It doesn’t matter who you are or what type of start-up business you are going into there is one general rule you always need to follow – get into bed with a snake and chances are you’re going to get bitten. In other words there is one thing above all else that can bring a great idea down and that is the people you decided to work with.
While most people are very genuine the reality is that some are not and stories abound of people who have made claims about their experience and connections, qualifications and professional associations that really do make the mind boggle. In talking with one start-up business owner he partnered with a person who he had thought had impeccable qualifications and a degree in accounting combined with a great depth of experience in the field of human resources – both were critical skills as the business got up and running. As the months went on things became confusing for the business start-up owner when he realised accounts were not being processes and stories began to emerge that this particular person was suffering the most horrendous of illnesses – cancer.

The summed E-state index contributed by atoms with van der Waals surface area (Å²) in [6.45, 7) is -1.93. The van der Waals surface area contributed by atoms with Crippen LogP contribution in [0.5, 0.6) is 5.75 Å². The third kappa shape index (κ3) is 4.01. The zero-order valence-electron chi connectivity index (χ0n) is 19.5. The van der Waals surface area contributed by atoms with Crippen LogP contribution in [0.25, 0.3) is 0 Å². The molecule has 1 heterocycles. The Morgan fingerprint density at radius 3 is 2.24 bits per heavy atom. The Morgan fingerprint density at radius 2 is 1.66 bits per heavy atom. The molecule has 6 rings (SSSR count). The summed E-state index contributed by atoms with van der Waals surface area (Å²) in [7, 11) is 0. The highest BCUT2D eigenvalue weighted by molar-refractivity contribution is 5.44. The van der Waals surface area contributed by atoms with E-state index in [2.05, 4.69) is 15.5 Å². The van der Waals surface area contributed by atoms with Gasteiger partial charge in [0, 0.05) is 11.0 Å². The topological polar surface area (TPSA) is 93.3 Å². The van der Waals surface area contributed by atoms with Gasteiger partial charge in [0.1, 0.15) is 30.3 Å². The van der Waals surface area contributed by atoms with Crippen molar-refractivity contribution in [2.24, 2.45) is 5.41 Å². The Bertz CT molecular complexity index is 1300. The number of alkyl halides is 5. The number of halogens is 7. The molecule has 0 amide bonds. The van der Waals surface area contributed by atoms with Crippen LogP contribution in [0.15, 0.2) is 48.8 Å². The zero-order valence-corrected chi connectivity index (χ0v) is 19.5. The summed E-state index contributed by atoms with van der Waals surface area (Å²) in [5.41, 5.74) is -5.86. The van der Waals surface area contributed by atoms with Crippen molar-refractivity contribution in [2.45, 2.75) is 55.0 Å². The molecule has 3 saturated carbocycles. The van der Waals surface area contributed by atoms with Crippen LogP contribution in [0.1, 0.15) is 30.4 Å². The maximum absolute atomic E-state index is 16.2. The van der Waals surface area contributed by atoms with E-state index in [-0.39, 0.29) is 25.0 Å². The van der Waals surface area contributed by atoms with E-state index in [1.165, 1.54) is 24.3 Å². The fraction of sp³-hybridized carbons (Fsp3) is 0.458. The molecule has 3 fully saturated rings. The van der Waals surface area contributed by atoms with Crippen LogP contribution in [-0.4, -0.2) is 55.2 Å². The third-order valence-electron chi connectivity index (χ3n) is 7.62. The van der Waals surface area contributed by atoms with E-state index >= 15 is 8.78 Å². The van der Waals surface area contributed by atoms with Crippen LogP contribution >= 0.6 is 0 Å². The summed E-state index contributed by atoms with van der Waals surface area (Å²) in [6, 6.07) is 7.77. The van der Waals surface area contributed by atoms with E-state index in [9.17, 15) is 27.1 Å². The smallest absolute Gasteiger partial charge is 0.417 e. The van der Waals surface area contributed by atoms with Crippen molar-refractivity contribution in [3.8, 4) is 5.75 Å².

As you would expect the start-up business owner took a very compassionate view of the individual’s circumstances and did everything he could do to support the individual never questioning his condition. Stepping forward a few months the individuals story went too far when the business start-up owner realised he may have been lied to. Saying that he was due to go in for major surgery the business owner attempted to find out which hospital his partner would be staying in. Soon the reality hit him that the individual wasn’t going into a hospital for major surgery and he never had cancer – in fact, he had been suffering a severe mental illness well before he joined the business and it turned out his depth of skills, qualifications and experience were nowhere near what was expected.